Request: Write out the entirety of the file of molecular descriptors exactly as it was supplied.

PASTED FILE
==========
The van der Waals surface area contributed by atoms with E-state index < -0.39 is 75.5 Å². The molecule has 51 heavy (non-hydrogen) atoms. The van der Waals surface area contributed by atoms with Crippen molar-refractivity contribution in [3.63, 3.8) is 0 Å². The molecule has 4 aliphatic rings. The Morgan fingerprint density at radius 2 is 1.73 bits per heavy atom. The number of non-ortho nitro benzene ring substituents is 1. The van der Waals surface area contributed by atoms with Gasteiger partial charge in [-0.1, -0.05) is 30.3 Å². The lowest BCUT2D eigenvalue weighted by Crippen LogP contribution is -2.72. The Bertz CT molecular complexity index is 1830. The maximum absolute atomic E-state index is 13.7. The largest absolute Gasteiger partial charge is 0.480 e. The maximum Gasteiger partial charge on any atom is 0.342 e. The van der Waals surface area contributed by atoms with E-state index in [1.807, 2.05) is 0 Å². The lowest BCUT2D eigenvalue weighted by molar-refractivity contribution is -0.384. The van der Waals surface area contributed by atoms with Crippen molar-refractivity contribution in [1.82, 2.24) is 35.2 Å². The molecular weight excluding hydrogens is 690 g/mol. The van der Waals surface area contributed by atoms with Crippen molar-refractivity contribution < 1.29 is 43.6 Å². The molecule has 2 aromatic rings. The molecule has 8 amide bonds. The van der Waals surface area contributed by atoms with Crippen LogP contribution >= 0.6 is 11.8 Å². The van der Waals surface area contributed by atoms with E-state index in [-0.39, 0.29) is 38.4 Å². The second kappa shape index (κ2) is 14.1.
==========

The van der Waals surface area contributed by atoms with E-state index < -0.39 is 75.5 Å². The molecule has 51 heavy (non-hydrogen) atoms. The van der Waals surface area contributed by atoms with Crippen molar-refractivity contribution in [3.63, 3.8) is 0 Å². The molecule has 4 aliphatic rings. The Morgan fingerprint density at radius 2 is 1.73 bits per heavy atom. The number of non-ortho nitro benzene ring substituents is 1. The van der Waals surface area contributed by atoms with Gasteiger partial charge in [-0.1, -0.05) is 30.3 Å². The lowest BCUT2D eigenvalue weighted by Crippen LogP contribution is -2.72. The Bertz CT molecular complexity index is 1830. The maximum absolute atomic E-state index is 13.7. The largest absolute Gasteiger partial charge is 0.480 e. The maximum Gasteiger partial charge on any atom is 0.342 e. The van der Waals surface area contributed by atoms with E-state index in [1.807, 2.05) is 0 Å². The lowest BCUT2D eigenvalue weighted by molar-refractivity contribution is -0.384. The van der Waals surface area contributed by atoms with Crippen molar-refractivity contribution in [1.82, 2.24) is 35.2 Å². The molecular weight excluding hydrogens is 690 g/mol. The van der Waals surface area contributed by atoms with Crippen molar-refractivity contribution < 1.29 is 43.6 Å². The molecule has 2 aromatic rings. The molecule has 8 amide bonds. The van der Waals surface area contributed by atoms with Crippen LogP contribution >= 0.6 is 11.8 Å². The van der Waals surface area contributed by atoms with E-state index in [-0.39, 0.29) is 38.4 Å². The second kappa shape index (κ2) is 14.1.